The Merriam-Webster dictionary provides these simple definitions for the word “team”:
- a group of people who compete in a sport, game, etc., against another group
- a group of two or more animals used to pull a wagon, cart, etc.
- a group of people who work together
I’d argue that all three definitions apply to eLearning teams. At times, our teams need to compete against other groups to get the contract or assignment. And on rough days, being part of an eLearning team might feel like you’re an ox being used to pull a heavy wagon. But most often, it’s the third definition—a group of people that works together—that most accurately defines an eLearning team.
Although the definition of the word “team” might be simple, creating a successful eLearning team requires thought and effort. In my experience, if your work group exhibits three key attributes, you’re set up for success.
Both of my kids play sports, and I played teams throughout my youth as well. My time on the field, on the sidelines, and working as part of corporate teams has taught me this: you really can’t underestimate the role an effective leader plays in a team’s success. I’ve watched my kid’s coaches closely (yes, I might be a wee bit protective) and it’s clear—coaches who don’t have a vision, who yell, and who forgot the purpose behind their role (encourage kids to enjoy healthy activity) simply aren’t effective. On the other hand, a capable team leader sets the tone, removes roadblocks, inspires great work, and most importantly keeps a team moving towards the same goal. Those are the leaders who bring together a team that delivers results.
Variety of strengths
Marcus Buckingham’s book, Now Discover Your Strengths, made me a believer in the power of a strengths-based team. We all have specific skills, abilities, and talents. It might be tempting to put together an eLearning team made up of people who “get” each other, or who have the same skills. But what happens when you have a team in which no one is comfortable talking with executives? Or a team that lacks a project manager? Or maybe, there’s a shortage of people who can code or who understand instructional design? A team made up of people with a variety of strengths is better prepared to develop exceptional content, handle challenges, and deliver eLearning products that meet audience needs.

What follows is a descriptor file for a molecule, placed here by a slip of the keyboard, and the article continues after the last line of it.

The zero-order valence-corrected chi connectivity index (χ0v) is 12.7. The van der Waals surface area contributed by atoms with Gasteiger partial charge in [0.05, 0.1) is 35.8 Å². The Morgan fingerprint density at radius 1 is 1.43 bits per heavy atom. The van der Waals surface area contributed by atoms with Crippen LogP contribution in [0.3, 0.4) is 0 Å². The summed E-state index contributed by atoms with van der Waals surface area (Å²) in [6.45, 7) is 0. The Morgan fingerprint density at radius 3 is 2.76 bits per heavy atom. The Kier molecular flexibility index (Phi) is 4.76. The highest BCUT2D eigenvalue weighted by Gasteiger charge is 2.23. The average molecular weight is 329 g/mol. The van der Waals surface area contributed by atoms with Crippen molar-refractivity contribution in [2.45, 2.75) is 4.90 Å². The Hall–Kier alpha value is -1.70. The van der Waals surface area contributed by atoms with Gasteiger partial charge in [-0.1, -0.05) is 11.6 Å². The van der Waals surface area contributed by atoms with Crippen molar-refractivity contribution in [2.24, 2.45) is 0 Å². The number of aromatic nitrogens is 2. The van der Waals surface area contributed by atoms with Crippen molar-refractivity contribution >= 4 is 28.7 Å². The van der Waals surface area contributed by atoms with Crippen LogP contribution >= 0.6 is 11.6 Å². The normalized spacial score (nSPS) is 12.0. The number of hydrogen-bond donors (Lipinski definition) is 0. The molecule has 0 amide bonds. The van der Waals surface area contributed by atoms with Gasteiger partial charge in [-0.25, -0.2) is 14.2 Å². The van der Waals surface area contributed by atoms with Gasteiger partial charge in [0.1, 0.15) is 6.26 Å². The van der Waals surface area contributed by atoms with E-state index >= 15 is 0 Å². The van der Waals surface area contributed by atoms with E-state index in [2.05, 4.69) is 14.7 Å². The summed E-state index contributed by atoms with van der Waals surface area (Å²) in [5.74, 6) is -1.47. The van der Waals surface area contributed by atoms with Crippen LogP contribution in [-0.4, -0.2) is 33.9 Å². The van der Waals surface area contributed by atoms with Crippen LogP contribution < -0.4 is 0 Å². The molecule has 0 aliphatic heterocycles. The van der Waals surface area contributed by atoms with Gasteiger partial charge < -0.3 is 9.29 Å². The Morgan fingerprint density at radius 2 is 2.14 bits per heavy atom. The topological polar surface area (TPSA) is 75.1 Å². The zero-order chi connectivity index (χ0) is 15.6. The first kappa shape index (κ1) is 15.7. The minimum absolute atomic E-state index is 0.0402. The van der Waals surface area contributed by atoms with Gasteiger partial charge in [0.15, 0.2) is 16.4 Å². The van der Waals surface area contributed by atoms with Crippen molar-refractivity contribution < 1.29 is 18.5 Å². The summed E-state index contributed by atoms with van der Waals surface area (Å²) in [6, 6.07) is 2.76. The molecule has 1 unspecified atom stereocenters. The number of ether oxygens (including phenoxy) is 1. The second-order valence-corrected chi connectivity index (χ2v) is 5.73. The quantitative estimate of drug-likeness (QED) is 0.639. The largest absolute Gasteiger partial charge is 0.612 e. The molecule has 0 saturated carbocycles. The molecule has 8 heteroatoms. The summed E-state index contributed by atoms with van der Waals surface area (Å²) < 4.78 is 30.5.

Commitment to work together
At the end of the day, a team may have an incredible leader, and be full of people with varied, outstanding strengths, but if those people aren’t committed and willing to work together, the team will eventually fail. So if your eLearning team struggles with inner politics, negative interactions, or (gasp!) backstabbing, it’s time to address those issues and make a commitment to work as a team. It may sound sappy, but it’s true: we’re all better when we work together.
If you’re part of a team, or if you’re looking at joining a new team, take a moment to evaluate whether or not the team has these attributes. If it does, you’re in a great spot. If it doesn’t, look for ways you can influence the team to move in a new direction that embraces and exemplifies these three qualities.
Liz Sheffield is a freelance writer with a background in training and development. She specializes in writing about everything related to the human side of business. You can contact her via LinkedIn or Twitter.